Speaking for myself, as someone who had her first ostomy surgery at 17 years old, I am LIVING proof that these are myths. My Crohn’s disease was so progressive as a teenager that I would not have survived without having my colon removed and been given an ileostomy. On the cusp of colon cancer, my alternative was to live with this surgery and try to get my life back from the grip of a horrible disease. Things are not always easy and my road to acceptance has been rough at times, but rest assured that I do not smell. I love fashion and wear a wide variety of clothing. I was never athletic, but that isn’t because I have an ostomy, it’s because I am a klutz. Ostomy surgery saved me from an absolute death sentence. ANYONE, no matter what age, can have ostomy surgery.
I hope this helps provide some information about something that I, and so many others, live with each and every day. Thank you for the opportunity to educate and advocate on this Ostomy Awareness Day 2016 and for taking the time to read this blog and help the awareness grow!!
Without this surgery I would not be here to share my love for crochet with the world.
Today, May 19th, is World IBD Day. More than 5 million people across the globe suffer – often in silence – from inflammatory bowel diseases including Crohn’s disease and ulcerative colitis. I, Nadia, am one of those 5 million people, and those that know me know I will not stay silent. As long as I have a voice or platform, I will use it to help build awareness and rally for so many who continue to suffer or are no longer with us because complications from these devastating diseases have claimed their lives. Some of my closest friends have lost their fight and yet there are still people who have never even heard of IBD! How is this even possible?!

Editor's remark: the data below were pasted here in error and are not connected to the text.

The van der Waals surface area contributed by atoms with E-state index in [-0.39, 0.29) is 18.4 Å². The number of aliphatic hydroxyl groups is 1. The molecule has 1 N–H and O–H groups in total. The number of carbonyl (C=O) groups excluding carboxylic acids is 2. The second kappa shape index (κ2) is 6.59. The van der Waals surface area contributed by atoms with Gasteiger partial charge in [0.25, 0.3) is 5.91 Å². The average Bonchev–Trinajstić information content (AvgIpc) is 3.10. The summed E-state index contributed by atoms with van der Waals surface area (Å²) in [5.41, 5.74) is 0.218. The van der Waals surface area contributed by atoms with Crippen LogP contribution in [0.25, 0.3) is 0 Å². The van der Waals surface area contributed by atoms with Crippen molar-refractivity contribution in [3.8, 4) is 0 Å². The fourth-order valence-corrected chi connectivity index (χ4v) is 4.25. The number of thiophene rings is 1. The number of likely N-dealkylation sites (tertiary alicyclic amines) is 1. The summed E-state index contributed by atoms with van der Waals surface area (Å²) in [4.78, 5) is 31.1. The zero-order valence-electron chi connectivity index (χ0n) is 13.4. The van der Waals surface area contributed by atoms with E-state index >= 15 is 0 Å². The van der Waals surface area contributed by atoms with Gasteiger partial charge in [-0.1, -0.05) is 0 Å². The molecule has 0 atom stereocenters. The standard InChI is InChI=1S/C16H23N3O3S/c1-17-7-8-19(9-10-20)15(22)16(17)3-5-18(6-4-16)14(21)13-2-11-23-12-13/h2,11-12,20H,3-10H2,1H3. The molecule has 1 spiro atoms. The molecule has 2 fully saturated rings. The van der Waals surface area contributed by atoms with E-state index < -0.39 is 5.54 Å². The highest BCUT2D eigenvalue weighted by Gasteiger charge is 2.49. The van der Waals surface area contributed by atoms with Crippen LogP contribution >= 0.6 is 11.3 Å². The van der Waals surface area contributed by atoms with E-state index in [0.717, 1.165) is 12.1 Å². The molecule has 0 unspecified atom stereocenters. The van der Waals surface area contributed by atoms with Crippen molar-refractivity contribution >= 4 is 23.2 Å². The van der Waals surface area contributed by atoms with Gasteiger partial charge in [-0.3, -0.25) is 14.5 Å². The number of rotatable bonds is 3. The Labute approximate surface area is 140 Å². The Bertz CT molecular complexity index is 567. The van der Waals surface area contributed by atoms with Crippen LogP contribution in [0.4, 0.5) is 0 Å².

Crohn’s disease is a VERY serious chronic auto-immune disease causing inflammation, bleeding, swelling, and ulcerations in the entire gastrointestinal tract. There is NO cure. I have undergone life altering surgeries to remove my entire large intestine, parts of my small intestine, my rectum, and now, I live with a permanent ileostomy as a result of the destruction this disease has wreaked on my body.